Hackable door locks? Senators want to make smart gadgets more secure

Hacking anything connected to the Internet
Hacking anything connected to the Internet

Billions of internet-connected things like smart light bulbs are expected to pop up in our homes and businesses in the coming years. And a group of senators wants to help make them more secure.

The bipartisan group introduced a bill on Tuesday to address some concerns regarding the so-called Internet of Things (IoT). It would require any companies that provide the federal government with internet-enabled devices to meet basic security requirements.

Devices must be able to receive software updates, have login credentials that can be changed by the user, and not have any known vulnerabilities. The bill, introduced by Democrats Mark Warner and Ron Wyden and Republicans Cory Gardner and Steve Daines, also requires devices to use standard technology protocols.

Government agencies could ask to use devices that don't meet these requirements, but only if other security measures are in place.

The proposed bill addresses the concern that devices connected to the internet -- like cameras, coffee makers, and door locks -- can be insecure gateways into home or business networks. Vulnerable devices can also be hijacked to create an army of zombie computers called a botnet.

Last year, the a big cyberattack turned vulnerable security cameras into a botnet that took down major websites including Netflix (NFLX) and Twitter (TWTR). The so-called Mirai attack motivated the drafting of Tuesday's bill because it revealed how insecure smart devices can cause real harm, said Josh Corman, director of the Cyber Statecraft Initiative at the Atlantic Council.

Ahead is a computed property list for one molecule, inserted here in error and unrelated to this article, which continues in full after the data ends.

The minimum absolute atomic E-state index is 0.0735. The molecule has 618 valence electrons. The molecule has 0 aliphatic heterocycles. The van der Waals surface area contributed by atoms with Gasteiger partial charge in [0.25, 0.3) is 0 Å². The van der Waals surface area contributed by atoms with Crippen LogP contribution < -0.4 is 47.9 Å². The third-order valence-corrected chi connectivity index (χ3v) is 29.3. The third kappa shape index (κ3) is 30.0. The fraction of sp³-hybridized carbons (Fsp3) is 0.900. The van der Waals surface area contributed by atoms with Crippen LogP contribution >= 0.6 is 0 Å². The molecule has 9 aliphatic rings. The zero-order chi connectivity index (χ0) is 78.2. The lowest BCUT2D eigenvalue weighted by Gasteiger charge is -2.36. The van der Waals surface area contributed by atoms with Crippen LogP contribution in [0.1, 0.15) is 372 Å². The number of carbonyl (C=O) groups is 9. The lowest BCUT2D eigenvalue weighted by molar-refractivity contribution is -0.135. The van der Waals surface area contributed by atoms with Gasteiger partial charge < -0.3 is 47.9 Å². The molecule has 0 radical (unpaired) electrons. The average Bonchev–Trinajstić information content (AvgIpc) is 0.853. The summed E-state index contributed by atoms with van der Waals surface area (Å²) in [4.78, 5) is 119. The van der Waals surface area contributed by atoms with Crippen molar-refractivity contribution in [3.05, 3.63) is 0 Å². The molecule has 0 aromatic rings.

Related: The psychology of privacy in the era of the Internet of Things

Senators consulted with Corman while drafting the bill.

"Every Christmas when we have more and more IoT devices like Hello Barbie and Amazon Echoes, there's more fertile soil for these attackers to launch bigger attacks," Corman told CNN Tech.

The number of Internet of Things devices is expected to top 20 billion by 2020.

Also included in the bill is a provision that some security researchers should be able to look for vulnerabilities in smart devices without the threat of a lawsuit. Currently, researchers are hamstrung by certain laws.

"It's an important step in vindicating the principle that one of the best ways to understand the vulnerabilities of something is to be able to tinker with it," said Jonathan Zittrain, a Harvard Law professor.

While the bill targets companies that want to supply the government with smart devices, it will have a trickle-down effect on consumers.

The government wants to protect itself and national security interests. But consumers buy smart devices, too. And tech companies won't make different versions depending on the customer.

"Any industry that can affect public safety and human life eventually gets some minimum hygiene standards," Corman said. "And software now can affect public safety and human life."

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